Since its launch on September 4, 1998, Google has emerged to become the leading company in the technology domain.
While Google is world famous for its search engine, it has numerous other products with over one billion users, including Google Alerts, Google Assistant, Google Drive, Google Pixel, Google Glass, among many others.
Since its launch, the Mountain View-headquartered tech behemoth has revolutionized a wide range of sectors, including the healthcare sector.
Let’s take a look at how the company is transforming the healthcare sector:
In 2014, Google introduced its health, activity, and fitness tracking app named Google Fit. The app enables users to track their activity, health, fitness, and heart rate. The company developed the Google Fit in association with the World Health Organization and the American Heart Association to encourage users to integrate activity and fitness into their daily routine.
Nearly 5 percent of total searches in Google pertain to medical questions and to handle possible misinformation, the company, in 2015, developed a new feature named “health cards” in partnership with Minnesota-based Mayo Clinic and physicians from Rochester.
The card appears on the desktop and mobile search in form of blue panels found on the right-hand side, top of the screen when a user searches for a medical condition.
The health cards come with illustration, symptoms, prevention, and treatment information for various diseases along with data on which age groups are more susceptible and how common the condition is. The cards also enable users to save the data into a PDF file and email it to family and friends.
Application Programming Interface
In 2016, Google acquired Apigee, a Silicon Valley-based company providing API management and predictive analytics software, for $625 million. Now, Apigee is housed under Google Cloud, where it provides APIs for a wide array for of business lines, including healthcare – the Apigee Health APIx that enables healthcare providers and payers to share data using an open data-sharing standard known as Fast Healthcare Interoperability Resources.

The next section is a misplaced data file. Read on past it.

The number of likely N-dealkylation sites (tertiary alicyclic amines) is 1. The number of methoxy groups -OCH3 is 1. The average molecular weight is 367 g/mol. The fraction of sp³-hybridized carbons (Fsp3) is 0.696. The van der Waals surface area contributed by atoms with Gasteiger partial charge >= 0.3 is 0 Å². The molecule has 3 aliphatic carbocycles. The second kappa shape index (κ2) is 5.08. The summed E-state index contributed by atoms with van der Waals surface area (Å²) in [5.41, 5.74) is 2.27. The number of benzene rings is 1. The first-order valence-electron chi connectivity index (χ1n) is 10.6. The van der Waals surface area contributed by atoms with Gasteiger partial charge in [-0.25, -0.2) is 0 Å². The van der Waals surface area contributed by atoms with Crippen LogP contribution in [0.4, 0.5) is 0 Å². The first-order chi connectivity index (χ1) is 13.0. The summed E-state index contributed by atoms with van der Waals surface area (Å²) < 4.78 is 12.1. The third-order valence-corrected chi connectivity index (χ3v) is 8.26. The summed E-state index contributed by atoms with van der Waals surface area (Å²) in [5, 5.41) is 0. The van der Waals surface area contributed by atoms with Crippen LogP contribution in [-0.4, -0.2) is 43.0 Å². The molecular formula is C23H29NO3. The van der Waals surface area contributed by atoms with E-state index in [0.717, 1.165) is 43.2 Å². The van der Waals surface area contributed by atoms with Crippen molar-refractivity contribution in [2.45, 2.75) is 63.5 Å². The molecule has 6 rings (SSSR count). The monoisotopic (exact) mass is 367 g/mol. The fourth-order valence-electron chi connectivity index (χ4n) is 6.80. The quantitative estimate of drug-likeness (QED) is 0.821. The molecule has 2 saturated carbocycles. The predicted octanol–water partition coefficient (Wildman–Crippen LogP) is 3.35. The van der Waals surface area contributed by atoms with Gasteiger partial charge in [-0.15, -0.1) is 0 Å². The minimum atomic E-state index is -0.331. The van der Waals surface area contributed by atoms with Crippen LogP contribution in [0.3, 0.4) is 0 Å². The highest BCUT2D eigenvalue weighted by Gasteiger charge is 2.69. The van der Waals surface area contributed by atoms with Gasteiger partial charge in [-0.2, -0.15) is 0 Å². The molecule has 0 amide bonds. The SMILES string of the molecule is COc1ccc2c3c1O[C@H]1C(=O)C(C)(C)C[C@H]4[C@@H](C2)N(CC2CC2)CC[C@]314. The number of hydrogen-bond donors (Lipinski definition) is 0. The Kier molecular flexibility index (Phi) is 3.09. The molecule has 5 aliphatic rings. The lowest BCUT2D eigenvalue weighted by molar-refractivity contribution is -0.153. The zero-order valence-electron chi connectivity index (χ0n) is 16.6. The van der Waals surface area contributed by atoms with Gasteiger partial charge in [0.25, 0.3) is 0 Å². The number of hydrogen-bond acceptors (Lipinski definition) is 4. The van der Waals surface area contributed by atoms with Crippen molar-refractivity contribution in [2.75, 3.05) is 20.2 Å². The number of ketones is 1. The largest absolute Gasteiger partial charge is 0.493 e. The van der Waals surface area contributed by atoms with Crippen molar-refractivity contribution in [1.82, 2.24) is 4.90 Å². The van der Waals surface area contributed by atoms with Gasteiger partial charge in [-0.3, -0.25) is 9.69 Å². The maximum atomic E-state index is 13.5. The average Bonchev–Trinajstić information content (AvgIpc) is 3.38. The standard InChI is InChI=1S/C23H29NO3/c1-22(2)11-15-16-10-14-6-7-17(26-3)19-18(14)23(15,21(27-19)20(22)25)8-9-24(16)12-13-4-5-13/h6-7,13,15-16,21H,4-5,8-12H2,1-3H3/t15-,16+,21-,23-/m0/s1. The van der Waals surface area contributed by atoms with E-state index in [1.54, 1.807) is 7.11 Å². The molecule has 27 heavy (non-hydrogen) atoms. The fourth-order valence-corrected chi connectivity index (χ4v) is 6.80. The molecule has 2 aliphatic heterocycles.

Google has ramped up its HIPAA-compliant services on the G Suite, a package of the most popular cloud-based products and services developed by Google, and Google Cloud Platform, a suite of cloud computing services that runs on the same infrastructure that Google uses internally for its end-user products. In 2018, Burlington-based Lahey Health became the largest healthcare partner of Google after completing a systemwide go-live on G Suite.
To enable simpler electric health recordkeeping in hospitals and spare the physicians the hassle of maintaining records, Google is a designing a specialized speech recognition tools for medical transcription as well as developing artificial intelligence (AI) models that forecast content that physicians may want to add to their patient notes. Both the tools are in the pilot phase.
Google Genomics, which is an extension of Google Cloud Platform, assists universities, hospitals, and other organizations working with the life science community to store, process, and organize the genomic information around the world and make it useful and accessible. Users can apply the same technologies that drive Google Maps and Google Search to store, process, explore, and share petabytes of genomic information. In 2016, Stanford Medicine in California announced its plans to introduce its clinical genomics service on Google Genomics with an aim to enhance preventive treatment for patients with rare genetic diseases and cancer.
Google AI, the research division of Google, has initiated numerous healthcare projects in recent years, exploring how predictive analytics can assist pathologists in identifying breast cancer from medical images using AI algorithms and minimizing hospital readmissions. In a recent research project, the company devised an AI algorithm that is possibly capable of predicting a patient's risk of stroke or heart attack just by using the photographs of the interior lining of the patient's eye.